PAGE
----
Second Edition (originally issued as Metal Box in 1979; reissued 1980) ****
The packaging of PiL's sophomore release became as famous (if not more) than its little-heard music: the original idea was to release three 12-inch records in a metal canister. That proving a mite too expensive for the average record buyer, the concept didn't fly and it was re-released as a normal double-LP with standard packaging. All of this is moot to the record buyer today, who would presumably purchase this as the single-CD it retails as in the 21st century. Or download it, but I wouldn't recommend that, as unless your computer speakers have a great soundsystem, the tinny screech of MP3s doesn't do this music justice. For this is not a song album, but a groove album, and has to be felt. PiL achieve a mutant, Europeanized art funk groove that utilizes effectively the spaces between sounds as much as the instrumental work, a lesson they learned from dub reggae. The spacey, expansive songs center around Jah Wobble's melodically throbbing bass lines, as shards of Keith Levene's guitar coat the surface, synth lines moodily fade in and out, the various drummers from track to track lightly brush the beat, and John Lydon's caterwauling vocals howl from a disconcertingly distant void deep behind the mix. It's a brilliant, dazzlingly innovative sound, owing equal parts to the kraut-rock motorik rhythms of Can, disco, dub reggae, and punk. So much so that the band seems to lazily coast on that sound a bit too much, as several of these dozen songs seem underwritten, grooves or even merely groove ideas as opposed to fully fleshed-out songs ("Poptones," "Bad Baby").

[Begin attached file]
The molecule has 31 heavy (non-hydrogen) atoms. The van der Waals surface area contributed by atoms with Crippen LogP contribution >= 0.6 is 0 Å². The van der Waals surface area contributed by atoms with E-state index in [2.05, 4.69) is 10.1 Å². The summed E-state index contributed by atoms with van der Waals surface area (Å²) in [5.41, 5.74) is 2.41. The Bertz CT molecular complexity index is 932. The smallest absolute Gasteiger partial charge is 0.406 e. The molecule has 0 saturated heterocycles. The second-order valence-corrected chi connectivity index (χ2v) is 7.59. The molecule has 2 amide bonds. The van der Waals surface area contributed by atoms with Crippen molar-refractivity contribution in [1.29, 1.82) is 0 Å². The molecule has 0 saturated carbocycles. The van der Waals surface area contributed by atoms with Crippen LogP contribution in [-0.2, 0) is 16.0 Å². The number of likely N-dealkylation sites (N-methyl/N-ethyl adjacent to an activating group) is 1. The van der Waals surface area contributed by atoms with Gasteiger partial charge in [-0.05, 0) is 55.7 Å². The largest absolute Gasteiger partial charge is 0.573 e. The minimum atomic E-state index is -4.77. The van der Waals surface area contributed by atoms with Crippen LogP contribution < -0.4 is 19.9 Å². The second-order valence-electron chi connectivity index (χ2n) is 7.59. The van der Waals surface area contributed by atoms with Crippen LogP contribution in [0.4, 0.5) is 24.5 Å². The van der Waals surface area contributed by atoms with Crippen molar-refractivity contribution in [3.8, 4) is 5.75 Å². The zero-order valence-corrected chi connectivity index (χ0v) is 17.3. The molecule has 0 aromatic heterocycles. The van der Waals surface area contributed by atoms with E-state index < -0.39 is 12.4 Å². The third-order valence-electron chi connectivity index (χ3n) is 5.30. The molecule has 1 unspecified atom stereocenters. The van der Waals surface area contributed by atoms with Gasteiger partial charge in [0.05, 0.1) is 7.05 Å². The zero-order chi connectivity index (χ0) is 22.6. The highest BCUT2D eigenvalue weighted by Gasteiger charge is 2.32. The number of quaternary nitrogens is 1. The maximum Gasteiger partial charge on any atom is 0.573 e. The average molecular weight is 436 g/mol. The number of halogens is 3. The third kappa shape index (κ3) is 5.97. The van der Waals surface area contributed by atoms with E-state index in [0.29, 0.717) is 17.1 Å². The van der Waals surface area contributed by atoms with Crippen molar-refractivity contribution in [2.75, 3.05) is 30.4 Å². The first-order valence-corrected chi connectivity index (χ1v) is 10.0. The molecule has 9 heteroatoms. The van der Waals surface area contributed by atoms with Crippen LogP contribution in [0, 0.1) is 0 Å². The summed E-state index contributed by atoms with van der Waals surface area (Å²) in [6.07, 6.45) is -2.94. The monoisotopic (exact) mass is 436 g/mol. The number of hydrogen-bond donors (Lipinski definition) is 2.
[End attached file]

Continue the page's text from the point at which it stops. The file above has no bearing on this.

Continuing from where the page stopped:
Though Wobble is clearly the star here, Levene's guitar sound was even more influential. Playing the rare Veleno guitar, which is all-aluminum and rarely used by guitarists, Levene coaxed out of it a thin, metallic, sharply screeching sound that was later widely imitated but ultimately unique to his tenure in PiL: nobody before or since quite sounds like Levene does on this album. The tribalistic "Chant," is perhaps the best track to sample Levene's scratchy, choppy riffing, as is the opener, "Albatross," which at over ten minutes allows him plenty of room to improvise, with his seagull-honking tinny cleek-cleek-cleek anchoring as the song's abrasive hook. Perversely, "Albatross," the longest and most plodding track, opens the album, or perhaps not so perversely given PiL's mission to weed out casual listeners not ready to commit to their sonic vision. The twelve tracks all stick roughly to the same style as I've described in the first paragraph, with individual tracks less important than the overall gestalt. Lydon was dealing with his mother's dying at the time, so the prevailing mood is dark, brooding, and ultimately pessimistically resigned; Lydon's howls sound more anguished than angered on most of the songs: the title of the pre-LP single, "Death Disco," puts his lyrically preoccupations nice and bluntly (retitled "Swan Lake," on the LP in deference to Levene's accidental plagiarism of that tune). That doesn't preclude the band from delivering a peppy bleep'n'bloop instrumental, "Socialist," or Lydon engaging in some customary sneering finger-pointing in "The Suit." For such a highly influential dance album, the downbeat mood and cerebral devotion to sonic textures make it an album unsuitable for the dancefloors. The dub spaciness and psychedelic devotion to sonic textures suggest that this is an album much more suitable for smoking a joint in the bedroom and zoning out to, unsurprising as this album was recorded by a group of reggae-obsessed potheads. Not very punk, Mr. Lydon, but much more interesting than complaints about the British economy over yob-metal guitars.